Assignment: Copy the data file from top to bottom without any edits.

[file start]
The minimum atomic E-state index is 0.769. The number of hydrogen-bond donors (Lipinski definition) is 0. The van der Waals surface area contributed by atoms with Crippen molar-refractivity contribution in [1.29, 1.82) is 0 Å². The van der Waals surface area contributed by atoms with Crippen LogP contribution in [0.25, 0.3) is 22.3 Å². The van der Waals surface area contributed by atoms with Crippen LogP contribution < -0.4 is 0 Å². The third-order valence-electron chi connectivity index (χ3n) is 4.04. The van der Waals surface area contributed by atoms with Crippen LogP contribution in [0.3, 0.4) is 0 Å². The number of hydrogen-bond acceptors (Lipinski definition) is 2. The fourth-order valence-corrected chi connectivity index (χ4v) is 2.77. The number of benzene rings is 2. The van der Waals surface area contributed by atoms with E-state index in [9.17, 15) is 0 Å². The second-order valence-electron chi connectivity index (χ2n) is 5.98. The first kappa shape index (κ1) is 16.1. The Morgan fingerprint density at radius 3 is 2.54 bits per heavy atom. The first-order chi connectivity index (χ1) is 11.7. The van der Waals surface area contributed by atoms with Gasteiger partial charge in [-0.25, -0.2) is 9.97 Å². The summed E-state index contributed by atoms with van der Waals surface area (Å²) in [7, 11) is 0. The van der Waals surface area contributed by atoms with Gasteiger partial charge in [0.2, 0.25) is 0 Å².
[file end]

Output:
The minimum atomic E-state index is 0.769. The number of hydrogen-bond donors (Lipinski definition) is 0. The van der Waals surface area contributed by atoms with Crippen molar-refractivity contribution in [1.29, 1.82) is 0 Å². The van der Waals surface area contributed by atoms with Crippen LogP contribution in [0.25, 0.3) is 22.3 Å². The van der Waals surface area contributed by atoms with Crippen LogP contribution < -0.4 is 0 Å². The third-order valence-electron chi connectivity index (χ3n) is 4.04. The van der Waals surface area contributed by atoms with Crippen LogP contribution in [0.3, 0.4) is 0 Å². The number of hydrogen-bond acceptors (Lipinski definition) is 2. The fourth-order valence-corrected chi connectivity index (χ4v) is 2.77. The number of benzene rings is 2. The van der Waals surface area contributed by atoms with E-state index in [9.17, 15) is 0 Å². The second-order valence-electron chi connectivity index (χ2n) is 5.98. The first kappa shape index (κ1) is 16.1. The Morgan fingerprint density at radius 3 is 2.54 bits per heavy atom. The first-order chi connectivity index (χ1) is 11.7. The van der Waals surface area contributed by atoms with Gasteiger partial charge in [-0.25, -0.2) is 9.97 Å². The summed E-state index contributed by atoms with van der Waals surface area (Å²) in [7, 11) is 0. The van der Waals surface area contributed by atoms with Gasteiger partial charge in [0.2, 0.25) is 0 Å².